Photo Credit: Tim Bates/OJHL Images
One of the most popular games on the hockey calendar is the annual Winter Classic. Stadiums are transformed into winter wonderlands, ready to embrace whatever elements Mother Nature throws their way. Yet no matter the weather, the game goes on because it reminds everyone of the ‘good old days’.
Hockey players look forward to winter because it means that the season is truly in full swing. It means they aren’t limited to just practices and games at the arena. Now they can work on their stickhandling and shooting on the backyard rink. There, they can play freely. Nobody will get upset at them for making a mistake. They can try new things outside of a structured practice without going off track.
There’s a reason ‘play time’ exists in daycare when kids are still developing. It gives them the opportunity to be creative and social among their peers. Hockey players need that same time and exposure to develop their skills. This isn’t to say that kids should skate around freely on the ice during an hour of valuable practice time but allowing them freedom within the structure of a drill can increase development.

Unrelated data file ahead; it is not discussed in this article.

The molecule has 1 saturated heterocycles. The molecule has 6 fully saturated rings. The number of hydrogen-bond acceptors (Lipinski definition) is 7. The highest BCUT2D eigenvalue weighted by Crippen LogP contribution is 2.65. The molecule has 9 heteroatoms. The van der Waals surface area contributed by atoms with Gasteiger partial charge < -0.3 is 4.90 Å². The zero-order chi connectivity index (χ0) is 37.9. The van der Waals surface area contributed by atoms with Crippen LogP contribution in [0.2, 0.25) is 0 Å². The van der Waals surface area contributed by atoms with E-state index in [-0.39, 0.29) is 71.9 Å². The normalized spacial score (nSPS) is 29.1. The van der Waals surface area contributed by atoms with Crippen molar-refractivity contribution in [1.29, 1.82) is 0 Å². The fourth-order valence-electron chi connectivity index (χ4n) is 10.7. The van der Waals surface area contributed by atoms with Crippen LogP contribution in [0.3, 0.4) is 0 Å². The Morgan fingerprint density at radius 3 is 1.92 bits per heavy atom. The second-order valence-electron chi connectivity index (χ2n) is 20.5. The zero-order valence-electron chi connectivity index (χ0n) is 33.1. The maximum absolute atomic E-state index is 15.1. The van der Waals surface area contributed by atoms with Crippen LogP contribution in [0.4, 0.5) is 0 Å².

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Practices need to look like situations players may encounter during a game. Using small area games or station-based practices keeps players engaged consistently. From an outside perspective, free play or unstructured fun during practice can seem like a waste of time - if it isn’t 5-on-5 full ice then it doesn’t matter. However, that time players have in those smaller areas unlocks engagement within and creativity to develop the mental side of the game.
Younger players learn through experience. If you’re able to let them be creative within a structured drill they will be more open to try new things in a game situation. Forcing players to come up with their own decisions on the ice develops their hockey sense. With a drive for more games and more tournaments there are less practices for kids to test out their creativity.
The next time you remark that the game was ‘better back when I played’, think a little deeper as to what you really loved about your time in minor hockey. Was it the yearly schedule of games and practices? Or was it the friendships made and playing around on a backyard rink with no structure? Let the kids play.